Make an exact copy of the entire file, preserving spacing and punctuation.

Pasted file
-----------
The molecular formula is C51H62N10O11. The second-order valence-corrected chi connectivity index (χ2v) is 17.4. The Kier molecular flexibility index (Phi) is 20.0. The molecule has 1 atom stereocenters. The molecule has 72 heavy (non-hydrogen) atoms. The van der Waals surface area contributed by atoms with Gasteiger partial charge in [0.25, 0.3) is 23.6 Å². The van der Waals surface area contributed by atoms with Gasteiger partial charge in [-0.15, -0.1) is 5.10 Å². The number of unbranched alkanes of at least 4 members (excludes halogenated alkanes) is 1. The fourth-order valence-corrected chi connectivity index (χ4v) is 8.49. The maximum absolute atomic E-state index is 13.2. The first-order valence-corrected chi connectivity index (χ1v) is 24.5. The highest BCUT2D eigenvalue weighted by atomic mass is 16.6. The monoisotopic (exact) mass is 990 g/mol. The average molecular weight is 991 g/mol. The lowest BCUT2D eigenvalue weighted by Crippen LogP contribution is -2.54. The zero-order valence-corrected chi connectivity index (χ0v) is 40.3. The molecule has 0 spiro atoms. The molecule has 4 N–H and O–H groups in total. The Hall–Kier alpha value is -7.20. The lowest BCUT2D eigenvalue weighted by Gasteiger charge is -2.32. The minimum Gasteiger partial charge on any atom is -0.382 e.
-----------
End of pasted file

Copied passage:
The molecular formula is C51H62N10O11. The second-order valence-corrected chi connectivity index (χ2v) is 17.4. The Kier molecular flexibility index (Phi) is 20.0. The molecule has 1 atom stereocenters. The molecule has 72 heavy (non-hydrogen) atoms. The van der Waals surface area contributed by atoms with Gasteiger partial charge in [0.25, 0.3) is 23.6 Å². The van der Waals surface area contributed by atoms with Gasteiger partial charge in [-0.15, -0.1) is 5.10 Å². The number of unbranched alkanes of at least 4 members (excludes halogenated alkanes) is 1. The fourth-order valence-corrected chi connectivity index (χ4v) is 8.49. The maximum absolute atomic E-state index is 13.2. The first-order valence-corrected chi connectivity index (χ1v) is 24.5. The highest BCUT2D eigenvalue weighted by atomic mass is 16.6. The monoisotopic (exact) mass is 990 g/mol. The average molecular weight is 991 g/mol. The lowest BCUT2D eigenvalue weighted by Crippen LogP contribution is -2.54. The zero-order valence-corrected chi connectivity index (χ0v) is 40.3. The molecule has 0 spiro atoms. The molecule has 4 N–H and O–H groups in total. The Hall–Kier alpha value is -7.20. The lowest BCUT2D eigenvalue weighted by Gasteiger charge is -2.32. The minimum Gasteiger partial charge on any atom is -0.382 e.